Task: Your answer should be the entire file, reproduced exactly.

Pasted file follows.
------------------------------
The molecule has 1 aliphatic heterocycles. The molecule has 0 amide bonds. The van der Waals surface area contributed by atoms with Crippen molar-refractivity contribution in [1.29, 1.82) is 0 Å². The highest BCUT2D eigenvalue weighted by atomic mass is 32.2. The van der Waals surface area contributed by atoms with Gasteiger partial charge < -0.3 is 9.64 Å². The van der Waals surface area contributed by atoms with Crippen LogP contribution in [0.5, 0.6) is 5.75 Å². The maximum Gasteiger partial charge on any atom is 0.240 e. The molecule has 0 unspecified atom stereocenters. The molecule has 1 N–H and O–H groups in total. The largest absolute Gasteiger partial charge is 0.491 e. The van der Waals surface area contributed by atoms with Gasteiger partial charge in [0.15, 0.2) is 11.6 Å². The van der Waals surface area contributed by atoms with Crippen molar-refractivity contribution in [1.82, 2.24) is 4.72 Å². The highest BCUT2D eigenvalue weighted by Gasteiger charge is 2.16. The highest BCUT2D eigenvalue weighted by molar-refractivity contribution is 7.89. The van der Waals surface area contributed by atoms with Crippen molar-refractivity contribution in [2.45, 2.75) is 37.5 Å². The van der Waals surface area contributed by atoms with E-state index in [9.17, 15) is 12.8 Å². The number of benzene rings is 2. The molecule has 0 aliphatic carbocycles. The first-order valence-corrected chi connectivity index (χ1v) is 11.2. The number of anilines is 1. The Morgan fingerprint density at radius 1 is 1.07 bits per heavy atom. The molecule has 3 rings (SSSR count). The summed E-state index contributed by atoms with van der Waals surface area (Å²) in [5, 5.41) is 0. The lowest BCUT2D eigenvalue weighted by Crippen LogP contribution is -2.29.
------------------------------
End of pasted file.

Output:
The molecule has 1 aliphatic heterocycles. The molecule has 0 amide bonds. The van der Waals surface area contributed by atoms with Crippen molar-refractivity contribution in [1.29, 1.82) is 0 Å². The highest BCUT2D eigenvalue weighted by atomic mass is 32.2. The van der Waals surface area contributed by atoms with Gasteiger partial charge < -0.3 is 9.64 Å². The van der Waals surface area contributed by atoms with Crippen LogP contribution in [0.5, 0.6) is 5.75 Å². The maximum Gasteiger partial charge on any atom is 0.240 e. The molecule has 0 unspecified atom stereocenters. The molecule has 1 N–H and O–H groups in total. The largest absolute Gasteiger partial charge is 0.491 e. The van der Waals surface area contributed by atoms with Gasteiger partial charge in [0.15, 0.2) is 11.6 Å². The van der Waals surface area contributed by atoms with Crippen molar-refractivity contribution in [1.82, 2.24) is 4.72 Å². The highest BCUT2D eigenvalue weighted by Gasteiger charge is 2.16. The highest BCUT2D eigenvalue weighted by molar-refractivity contribution is 7.89. The van der Waals surface area contributed by atoms with Crippen molar-refractivity contribution in [2.45, 2.75) is 37.5 Å². The van der Waals surface area contributed by atoms with E-state index in [9.17, 15) is 12.8 Å². The number of benzene rings is 2. The molecule has 0 aliphatic carbocycles. The first-order valence-corrected chi connectivity index (χ1v) is 11.2. The number of anilines is 1. The Morgan fingerprint density at radius 1 is 1.07 bits per heavy atom. The molecule has 3 rings (SSSR count). The summed E-state index contributed by atoms with van der Waals surface area (Å²) in [5, 5.41) is 0. The lowest BCUT2D eigenvalue weighted by Crippen LogP contribution is -2.29.